- If you are bleeding, apply pressure to the area with a piece of gauze until it stops. To reduce swelling and relieve pain, hold a cold compress against the outside of the cheek.
- From there, get the care of a dentist or oral health therapist to prevent dental problems.
You also have an abscessed tooth. An abscessed tooth is often caused by a bacterial infection brought on by tooth decay or infrequent dental care.
- Call your dentist or oral health therapist; they may prescribe painkillers or an antibiotic to dull the pain and help prevent infection.
- If that isn’t an option, rinse your mouth out with warm salt water and take acetaminophen or ibuprofen to help with the infection-related fever you may have.
The Best Way to Deal with Severe Toothache
- Thoroughly rinse your mouth with warm salt water to reduce irritation and swelling.
- You can also take ibuprofen to relieve inflammation and pain.
- Toothaches are generally a dental problem, so consider visiting your dentist or oral health therapist soon.
Remember prevention is key; while these tips can help provide some relief, the best way to avoid dental problems and other complications are to visit your dentist and get professional care.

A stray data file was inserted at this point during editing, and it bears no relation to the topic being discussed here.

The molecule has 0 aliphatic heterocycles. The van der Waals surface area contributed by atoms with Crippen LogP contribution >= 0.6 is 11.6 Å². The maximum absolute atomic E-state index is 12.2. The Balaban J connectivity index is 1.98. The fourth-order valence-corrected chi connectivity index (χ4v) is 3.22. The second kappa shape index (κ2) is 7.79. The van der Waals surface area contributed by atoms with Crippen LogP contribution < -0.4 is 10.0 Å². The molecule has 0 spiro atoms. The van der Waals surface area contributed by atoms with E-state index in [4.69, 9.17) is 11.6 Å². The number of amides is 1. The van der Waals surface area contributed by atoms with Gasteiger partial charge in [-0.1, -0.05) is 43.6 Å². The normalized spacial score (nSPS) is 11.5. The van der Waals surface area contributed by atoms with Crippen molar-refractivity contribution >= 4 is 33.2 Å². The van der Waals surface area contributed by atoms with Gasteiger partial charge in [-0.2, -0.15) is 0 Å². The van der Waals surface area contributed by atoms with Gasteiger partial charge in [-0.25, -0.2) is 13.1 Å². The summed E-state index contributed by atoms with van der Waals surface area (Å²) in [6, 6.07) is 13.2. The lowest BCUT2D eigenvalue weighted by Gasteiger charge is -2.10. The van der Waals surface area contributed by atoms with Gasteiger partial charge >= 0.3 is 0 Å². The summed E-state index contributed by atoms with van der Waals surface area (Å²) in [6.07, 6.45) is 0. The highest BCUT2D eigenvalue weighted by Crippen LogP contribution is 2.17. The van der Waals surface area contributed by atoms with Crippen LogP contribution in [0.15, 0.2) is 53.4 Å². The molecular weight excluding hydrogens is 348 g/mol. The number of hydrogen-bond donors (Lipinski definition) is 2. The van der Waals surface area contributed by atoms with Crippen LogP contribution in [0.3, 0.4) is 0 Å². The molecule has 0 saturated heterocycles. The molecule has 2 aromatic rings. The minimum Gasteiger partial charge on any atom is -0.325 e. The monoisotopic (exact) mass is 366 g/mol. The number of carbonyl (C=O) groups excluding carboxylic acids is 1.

QUALITY AFFORDABLE DENTAL IMPLANTS
Copperhills Family Dentistry specialists provide specialized dental services that help our patients cultivate healthy and happy smiles. We’re happy to provide compassionate care coupled with cutting-edge technology.
Common type of Dental Emergency
Dental-related pain has been described as the most excruciating type of pain anyone can experience. This is why it is essential to see a dentist as soon as possible when you feel the onset of a toothache. Here are the most common types of Dental Emergencies: Toothaches.
Toothaches can have different causes or origins, such as Trauma leading to painful cracks or fractures in the tooth. Bruxism or teeth-grinding, which often happens while sleeping, can also cause toothaches or hypersensitivity.
Dental decay left untreated and encroaching on the nerve can cause severe pain.
Infection or local dental abscesses can trigger toothaches as well.
TOOTHACHES CAN ALMOST ALWAYS BE SUCCESSFULLY TREATED BY EXTRACTING THE TOOTH OR PERFORMING ROOT CANAL THERAPY. Fractured Teeth caused by accidental injury or Trauma can sometimes cause pain or discomfort or can be a cosmetic concern if a front tooth is affected. Fractured teeth can be restored with a filling or a crown. When pain is involved, sometimes Root Canal Therapy must be performed.